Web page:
Why, in the time of Henry VIII. (1527,) were two attempts made to double, by the north-west, the American continent? It was to open up, if possible, a pathway of communication with India, that might be undisputed by the jealousy of the Portuguese, and wholly independent of their exclusive pretensions to the passage of the Cape. When these first attempts failed, what was it, in the reign of Edward VI., that led an adventurous squadron along the coasts of Norway, and Russian Lapland, as far as the harbour of Archangel? It was the anticipation of realizing, by the north-east, those dazzling prospects which the north-west had refused to yield. It was the eager desire of reaching India! Notwithstanding the calamitous issue of an expedition in which almost all who had embarked, perished miserably amid cold and famine, what led to renewed efforts in the same direction, in the face of perils and of deaths ? It was the ardent hope of being able to effect a north-east passage to India! And when the frozen barriers of the Northern seas could not be forced, what led to the bold project of preparing a highway of three or four thousand miles across Russia by the Caspian? It was still the inextinguishable ambition to grasp the riches of India !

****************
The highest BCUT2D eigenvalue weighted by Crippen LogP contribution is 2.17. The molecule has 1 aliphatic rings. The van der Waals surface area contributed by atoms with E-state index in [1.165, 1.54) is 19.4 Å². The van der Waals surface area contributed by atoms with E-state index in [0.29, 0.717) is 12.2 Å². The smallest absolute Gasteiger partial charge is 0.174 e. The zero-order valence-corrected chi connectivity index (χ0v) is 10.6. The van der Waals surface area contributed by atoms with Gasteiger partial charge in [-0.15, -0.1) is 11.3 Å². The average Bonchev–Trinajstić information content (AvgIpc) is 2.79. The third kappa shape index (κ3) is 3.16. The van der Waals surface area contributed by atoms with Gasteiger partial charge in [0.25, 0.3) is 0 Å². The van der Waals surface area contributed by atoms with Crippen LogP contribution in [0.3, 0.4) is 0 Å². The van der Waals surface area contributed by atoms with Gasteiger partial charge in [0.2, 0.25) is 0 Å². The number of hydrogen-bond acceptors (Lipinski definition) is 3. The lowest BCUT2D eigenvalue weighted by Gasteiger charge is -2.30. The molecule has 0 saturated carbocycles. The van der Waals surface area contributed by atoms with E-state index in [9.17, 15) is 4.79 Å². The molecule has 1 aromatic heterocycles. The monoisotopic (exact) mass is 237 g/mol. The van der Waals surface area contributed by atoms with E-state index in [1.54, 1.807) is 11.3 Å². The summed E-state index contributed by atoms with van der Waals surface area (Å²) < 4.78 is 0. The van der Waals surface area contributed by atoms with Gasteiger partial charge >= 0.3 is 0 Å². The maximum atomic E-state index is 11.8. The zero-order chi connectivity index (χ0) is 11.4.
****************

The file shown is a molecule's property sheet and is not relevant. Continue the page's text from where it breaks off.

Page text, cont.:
The whole of these north-eastern schemes having failed, what turned the attention of private adventurers, and of government itself, a second time, to the north-west? What prompted Frobisher, Davis, Hudson, and other intrepid commanders, to make those discoveries which have enstamped their names on all the creeks, and straits, and gulphs, and bays of Greenland and Labrador? It was the unconquerable wish to effect a landing on the wealthy shores of India !